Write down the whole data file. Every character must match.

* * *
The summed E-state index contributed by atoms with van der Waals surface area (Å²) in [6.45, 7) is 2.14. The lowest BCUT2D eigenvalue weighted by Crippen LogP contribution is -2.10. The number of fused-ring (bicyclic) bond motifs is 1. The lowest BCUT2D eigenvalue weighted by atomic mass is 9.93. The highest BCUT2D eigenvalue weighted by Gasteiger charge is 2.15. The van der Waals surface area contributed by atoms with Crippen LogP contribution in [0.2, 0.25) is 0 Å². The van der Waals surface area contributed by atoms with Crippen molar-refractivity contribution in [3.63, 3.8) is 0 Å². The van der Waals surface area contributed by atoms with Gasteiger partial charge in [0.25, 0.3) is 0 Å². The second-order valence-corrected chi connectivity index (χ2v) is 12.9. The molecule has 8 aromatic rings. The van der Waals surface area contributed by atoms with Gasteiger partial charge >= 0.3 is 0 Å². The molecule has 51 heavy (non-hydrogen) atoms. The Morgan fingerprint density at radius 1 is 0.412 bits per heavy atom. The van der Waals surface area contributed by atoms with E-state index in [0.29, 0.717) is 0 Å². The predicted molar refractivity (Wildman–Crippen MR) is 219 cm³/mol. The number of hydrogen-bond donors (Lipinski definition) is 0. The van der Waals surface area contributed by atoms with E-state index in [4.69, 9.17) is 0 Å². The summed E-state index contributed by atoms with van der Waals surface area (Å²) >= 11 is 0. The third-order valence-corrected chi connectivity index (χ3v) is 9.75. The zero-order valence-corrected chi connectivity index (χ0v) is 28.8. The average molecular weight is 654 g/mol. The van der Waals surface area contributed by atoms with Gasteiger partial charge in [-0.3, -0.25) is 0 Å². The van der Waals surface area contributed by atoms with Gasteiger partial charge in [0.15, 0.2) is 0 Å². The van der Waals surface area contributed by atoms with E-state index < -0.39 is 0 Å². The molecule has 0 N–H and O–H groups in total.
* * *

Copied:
The summed E-state index contributed by atoms with van der Waals surface area (Å²) in [6.45, 7) is 2.14. The lowest BCUT2D eigenvalue weighted by Crippen LogP contribution is -2.10. The number of fused-ring (bicyclic) bond motifs is 1. The lowest BCUT2D eigenvalue weighted by atomic mass is 9.93. The highest BCUT2D eigenvalue weighted by Gasteiger charge is 2.15. The van der Waals surface area contributed by atoms with Crippen LogP contribution in [0.2, 0.25) is 0 Å². The van der Waals surface area contributed by atoms with Crippen molar-refractivity contribution in [3.63, 3.8) is 0 Å². The van der Waals surface area contributed by atoms with Gasteiger partial charge in [0.25, 0.3) is 0 Å². The second-order valence-corrected chi connectivity index (χ2v) is 12.9. The molecule has 8 aromatic rings. The van der Waals surface area contributed by atoms with Gasteiger partial charge >= 0.3 is 0 Å². The molecule has 51 heavy (non-hydrogen) atoms. The Morgan fingerprint density at radius 1 is 0.412 bits per heavy atom. The van der Waals surface area contributed by atoms with E-state index in [0.29, 0.717) is 0 Å². The predicted molar refractivity (Wildman–Crippen MR) is 219 cm³/mol. The number of hydrogen-bond donors (Lipinski definition) is 0. The van der Waals surface area contributed by atoms with E-state index in [4.69, 9.17) is 0 Å². The summed E-state index contributed by atoms with van der Waals surface area (Å²) >= 11 is 0. The third-order valence-corrected chi connectivity index (χ3v) is 9.75. The zero-order valence-corrected chi connectivity index (χ0v) is 28.8. The average molecular weight is 654 g/mol. The van der Waals surface area contributed by atoms with Gasteiger partial charge in [-0.3, -0.25) is 0 Å². The van der Waals surface area contributed by atoms with Gasteiger partial charge in [0.15, 0.2) is 0 Å². The van der Waals surface area contributed by atoms with E-state index < -0.39 is 0 Å². The molecule has 0 N–H and O–H groups in total.